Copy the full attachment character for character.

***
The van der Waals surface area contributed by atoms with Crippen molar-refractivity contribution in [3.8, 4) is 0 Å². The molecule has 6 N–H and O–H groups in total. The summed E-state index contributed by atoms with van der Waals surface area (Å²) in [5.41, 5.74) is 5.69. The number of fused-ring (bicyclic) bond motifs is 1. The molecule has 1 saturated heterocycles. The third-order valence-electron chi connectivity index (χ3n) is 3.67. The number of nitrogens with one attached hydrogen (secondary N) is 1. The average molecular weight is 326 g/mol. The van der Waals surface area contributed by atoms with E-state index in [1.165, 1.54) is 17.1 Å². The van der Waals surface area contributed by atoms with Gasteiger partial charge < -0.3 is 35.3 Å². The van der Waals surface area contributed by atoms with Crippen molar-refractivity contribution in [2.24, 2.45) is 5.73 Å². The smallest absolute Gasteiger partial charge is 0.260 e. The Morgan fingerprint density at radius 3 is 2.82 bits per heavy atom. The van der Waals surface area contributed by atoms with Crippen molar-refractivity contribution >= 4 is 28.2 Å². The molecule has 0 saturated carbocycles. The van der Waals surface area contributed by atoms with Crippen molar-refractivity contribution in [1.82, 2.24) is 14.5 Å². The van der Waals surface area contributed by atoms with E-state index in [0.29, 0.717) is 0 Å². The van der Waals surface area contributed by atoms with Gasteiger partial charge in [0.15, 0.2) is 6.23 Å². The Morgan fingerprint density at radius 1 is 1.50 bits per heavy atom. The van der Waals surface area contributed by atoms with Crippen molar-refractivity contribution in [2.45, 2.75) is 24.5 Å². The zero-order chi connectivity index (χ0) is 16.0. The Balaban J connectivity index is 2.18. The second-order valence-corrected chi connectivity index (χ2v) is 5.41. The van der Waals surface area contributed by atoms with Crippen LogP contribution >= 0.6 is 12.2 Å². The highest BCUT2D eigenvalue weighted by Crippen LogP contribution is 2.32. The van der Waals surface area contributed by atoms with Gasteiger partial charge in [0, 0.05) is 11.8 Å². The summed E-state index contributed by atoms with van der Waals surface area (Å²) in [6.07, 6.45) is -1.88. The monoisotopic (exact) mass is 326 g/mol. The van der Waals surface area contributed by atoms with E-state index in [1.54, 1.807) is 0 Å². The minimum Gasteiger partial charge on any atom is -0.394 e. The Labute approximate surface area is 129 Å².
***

The van der Waals surface area contributed by atoms with Crippen molar-refractivity contribution in [3.8, 4) is 0 Å². The molecule has 6 N–H and O–H groups in total. The summed E-state index contributed by atoms with van der Waals surface area (Å²) in [5.41, 5.74) is 5.69. The number of fused-ring (bicyclic) bond motifs is 1. The molecule has 1 saturated heterocycles. The third-order valence-electron chi connectivity index (χ3n) is 3.67. The number of nitrogens with one attached hydrogen (secondary N) is 1. The average molecular weight is 326 g/mol. The van der Waals surface area contributed by atoms with E-state index in [1.165, 1.54) is 17.1 Å². The van der Waals surface area contributed by atoms with Gasteiger partial charge < -0.3 is 35.3 Å². The van der Waals surface area contributed by atoms with Crippen molar-refractivity contribution in [2.24, 2.45) is 5.73 Å². The smallest absolute Gasteiger partial charge is 0.260 e. The Morgan fingerprint density at radius 3 is 2.82 bits per heavy atom. The van der Waals surface area contributed by atoms with Crippen molar-refractivity contribution >= 4 is 28.2 Å². The molecule has 0 saturated carbocycles. The van der Waals surface area contributed by atoms with Crippen molar-refractivity contribution in [1.82, 2.24) is 14.5 Å². The van der Waals surface area contributed by atoms with E-state index in [0.29, 0.717) is 0 Å². The van der Waals surface area contributed by atoms with Gasteiger partial charge in [0.15, 0.2) is 6.23 Å². The Morgan fingerprint density at radius 1 is 1.50 bits per heavy atom. The van der Waals surface area contributed by atoms with Crippen molar-refractivity contribution in [2.45, 2.75) is 24.5 Å². The zero-order chi connectivity index (χ0) is 16.0. The Balaban J connectivity index is 2.18. The second-order valence-corrected chi connectivity index (χ2v) is 5.41. The van der Waals surface area contributed by atoms with Crippen LogP contribution >= 0.6 is 12.2 Å². The highest BCUT2D eigenvalue weighted by Crippen LogP contribution is 2.32. The van der Waals surface area contributed by atoms with Gasteiger partial charge in [0, 0.05) is 11.8 Å². The summed E-state index contributed by atoms with van der Waals surface area (Å²) in [6.07, 6.45) is -1.88. The monoisotopic (exact) mass is 326 g/mol. The van der Waals surface area contributed by atoms with E-state index in [1.54, 1.807) is 0 Å². The minimum Gasteiger partial charge on any atom is -0.394 e. The Labute approximate surface area is 129 Å².